Tyro learned to earthbend in the old days, the good days. By the time Haru left his bare footprints in solid rock, the Fire Nation's hot breath could already be felt on their necks, and they knew it was a matter of time. Haru's mother faltered—it might be best, she said, for their son, if his talents were never developed. But Tyro had looked forward with far-seeing eyes, that same expression he would wear two years later fighting and losing a hopeless battle, and said, "Stay steady."

Haru cannot think of his father without thinking of earthbending, and can rarely earthbend without thinking of his father. There's a stillness in the rocks, a calm sense of waiting, and it is all too like his father's gentle patience. Sometimes he thinks of his father on the prison ship, waiting so patiently to be free, like the stones that have forever, only he doesn't. These thoughts fill him with a sense of impatience and urgency, and his earthbending suffers, as though the rocks themselves would mock his restlessness.

"You must be very, very sure of yourself, or the rocks won't be sure of you," his father had used to say.

In the mine where Tyro used to work, there are plenty of places where the rocks have been cut and lie open and raw. Haru runs his hands over these, and feels a bit of separate life in each layer, each era that has been pressed under those that came after. It's these moments when he thinks he understands his father's patience. Tyro does have forever, like the stones. Haru is his forever.

Lying still on the earth, Haru can close his eyes and sink down into that forever, into that ancient stillness that waits for the Fire Nation to flare and flicker and pass, unscorched, untouched by time itself, the cold stone heart of the world that knows no pain or fear. Haru can bear the thought of dying in battle, of being burnt to ash and reuniting with the soil, or having his corpse buried face-down to stare into this eternity forever, as still and perfect as the earth itself, but the idea of joining his father on the prison ship, being surrounded only by metal and water for the rest of his life and never feeling the world beneath him again, this fills him with something he cannot name, a preemptive sense of loss.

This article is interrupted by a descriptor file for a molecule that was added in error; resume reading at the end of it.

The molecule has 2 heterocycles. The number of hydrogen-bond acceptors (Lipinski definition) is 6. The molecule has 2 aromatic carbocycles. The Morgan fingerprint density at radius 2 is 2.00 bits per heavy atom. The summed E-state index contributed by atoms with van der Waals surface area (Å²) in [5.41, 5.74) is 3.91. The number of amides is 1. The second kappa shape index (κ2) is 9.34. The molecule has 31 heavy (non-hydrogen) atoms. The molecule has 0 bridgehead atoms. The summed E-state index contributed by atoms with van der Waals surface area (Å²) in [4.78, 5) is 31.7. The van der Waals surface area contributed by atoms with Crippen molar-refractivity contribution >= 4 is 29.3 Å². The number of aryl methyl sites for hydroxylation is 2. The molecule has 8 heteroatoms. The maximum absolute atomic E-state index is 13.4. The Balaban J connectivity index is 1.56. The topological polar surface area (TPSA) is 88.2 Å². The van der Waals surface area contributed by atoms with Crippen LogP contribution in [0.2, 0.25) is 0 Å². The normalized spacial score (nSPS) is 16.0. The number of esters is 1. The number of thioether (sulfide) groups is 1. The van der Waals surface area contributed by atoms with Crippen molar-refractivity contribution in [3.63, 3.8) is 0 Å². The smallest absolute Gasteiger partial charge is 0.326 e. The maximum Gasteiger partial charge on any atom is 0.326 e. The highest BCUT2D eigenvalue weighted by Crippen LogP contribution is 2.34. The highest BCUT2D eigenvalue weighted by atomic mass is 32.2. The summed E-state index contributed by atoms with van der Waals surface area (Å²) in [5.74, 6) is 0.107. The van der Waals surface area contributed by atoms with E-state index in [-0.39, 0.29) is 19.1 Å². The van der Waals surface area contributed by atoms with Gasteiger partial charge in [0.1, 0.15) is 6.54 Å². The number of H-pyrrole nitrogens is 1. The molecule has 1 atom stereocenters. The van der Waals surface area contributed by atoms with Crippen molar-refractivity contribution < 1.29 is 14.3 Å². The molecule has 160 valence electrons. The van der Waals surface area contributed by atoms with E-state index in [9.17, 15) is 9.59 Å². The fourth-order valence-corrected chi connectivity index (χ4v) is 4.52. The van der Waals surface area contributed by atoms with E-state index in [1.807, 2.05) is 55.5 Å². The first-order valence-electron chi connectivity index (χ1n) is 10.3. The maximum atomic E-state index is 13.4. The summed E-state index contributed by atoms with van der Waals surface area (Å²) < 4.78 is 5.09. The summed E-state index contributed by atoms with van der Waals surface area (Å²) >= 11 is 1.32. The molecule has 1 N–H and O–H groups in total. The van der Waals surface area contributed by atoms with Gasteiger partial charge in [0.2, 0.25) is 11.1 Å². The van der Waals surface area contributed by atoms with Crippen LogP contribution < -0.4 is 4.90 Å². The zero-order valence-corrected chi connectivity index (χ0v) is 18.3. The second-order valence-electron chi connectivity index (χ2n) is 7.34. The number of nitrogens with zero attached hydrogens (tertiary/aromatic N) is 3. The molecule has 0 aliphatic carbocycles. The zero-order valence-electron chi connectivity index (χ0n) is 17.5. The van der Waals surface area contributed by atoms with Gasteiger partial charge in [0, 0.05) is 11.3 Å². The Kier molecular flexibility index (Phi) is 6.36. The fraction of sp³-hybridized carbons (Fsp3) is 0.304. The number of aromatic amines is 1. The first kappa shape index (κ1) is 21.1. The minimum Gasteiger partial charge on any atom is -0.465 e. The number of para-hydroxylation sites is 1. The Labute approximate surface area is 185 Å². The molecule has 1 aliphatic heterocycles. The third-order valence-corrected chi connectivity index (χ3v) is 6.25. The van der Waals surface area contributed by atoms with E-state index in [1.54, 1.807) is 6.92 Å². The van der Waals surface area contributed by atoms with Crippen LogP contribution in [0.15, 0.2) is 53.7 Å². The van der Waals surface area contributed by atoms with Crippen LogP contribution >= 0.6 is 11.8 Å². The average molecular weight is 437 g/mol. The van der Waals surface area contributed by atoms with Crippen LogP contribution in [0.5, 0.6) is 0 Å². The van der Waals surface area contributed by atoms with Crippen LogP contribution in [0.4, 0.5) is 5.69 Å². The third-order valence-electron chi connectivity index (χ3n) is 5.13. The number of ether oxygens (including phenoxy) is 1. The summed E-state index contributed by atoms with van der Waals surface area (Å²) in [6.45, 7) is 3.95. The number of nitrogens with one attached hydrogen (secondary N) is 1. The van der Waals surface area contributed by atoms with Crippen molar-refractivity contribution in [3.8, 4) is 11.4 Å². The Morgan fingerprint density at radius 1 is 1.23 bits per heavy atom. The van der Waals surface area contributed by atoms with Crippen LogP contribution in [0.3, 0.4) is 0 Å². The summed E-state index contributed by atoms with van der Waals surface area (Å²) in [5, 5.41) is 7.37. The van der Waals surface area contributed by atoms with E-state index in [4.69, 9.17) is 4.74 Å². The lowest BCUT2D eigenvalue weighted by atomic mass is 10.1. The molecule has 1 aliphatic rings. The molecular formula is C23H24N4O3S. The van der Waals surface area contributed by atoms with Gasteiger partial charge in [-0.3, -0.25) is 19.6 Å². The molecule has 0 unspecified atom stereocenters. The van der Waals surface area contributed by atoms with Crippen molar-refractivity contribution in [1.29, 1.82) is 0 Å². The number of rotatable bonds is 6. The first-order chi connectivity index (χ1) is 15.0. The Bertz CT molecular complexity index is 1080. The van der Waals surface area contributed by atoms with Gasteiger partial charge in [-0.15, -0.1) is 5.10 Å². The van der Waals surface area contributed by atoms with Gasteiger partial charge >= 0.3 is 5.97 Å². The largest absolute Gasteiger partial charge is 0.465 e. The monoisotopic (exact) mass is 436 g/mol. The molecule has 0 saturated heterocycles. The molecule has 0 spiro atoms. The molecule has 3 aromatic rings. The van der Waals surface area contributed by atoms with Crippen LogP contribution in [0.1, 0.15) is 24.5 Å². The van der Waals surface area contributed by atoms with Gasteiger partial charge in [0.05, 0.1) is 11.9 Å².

When he passes the occupying troops, Haru is not defiant. He bows his head, and slips past them like a shadow. His heart feels like a stone in his chest, hard and cold and passive and unyielding. His jaw tightens, and they don't see. They don't see him, an earthbender in their midst, and so he's won. The Fire Nation went to the Southern Water Tribe and took all the benders away, but he's here, and that's all the victory they need to carry on.

Somehow he's forgotten what it really means to be an earthbender: an earthbender is a person who changes the world by walking on it.

The night after meeting the Avatar, Haru weeps. He chokes on his tears, keeping them as silent as he can, and the pain sears through him like a hot knife through butter. It's just as the girl Katara said: the Avatar brings people hope. Haru's hopelessness had run so deep for so long, that now it's like tectonic plates shifting, and for the first time, he isn't sure of the ground beneath him.

Katara has surety enough for both of them. She says that word, "hope," like a war cry. Haru is torn between his instinct to survive, and that part of him that says that surviving isn't enough.

It only takes an instant, believing in hope, believing in the Avatar, believing in her. Haru lies face-up on the cold metal of the prison ship, feeling the sway of the sea and looking into the stars. For the first time in his life, he cannot feel the earth.

"Are you afraid, my son?" Tyro asks, his voice gentle but weary, the voice of a man who has seen too many defeats.

Haru closes his eyes. He can still feel that profound calmness, the still at the core of the earth that waits and waits. His greatest fear already realized, Haru knows he has nothing left to fear. "It was inside me all along," he says softly. "I was so afraid of being separated from the earth, of losing that part of myself. But it was inside me. No one can take it."

Tyro puts his hand on his shoulder, and Haru looks up at him and smiles. "Stay steady, Father. We'll see our way through this."

Tyro says, "An avalanche begins when a single pebble chooses to fall."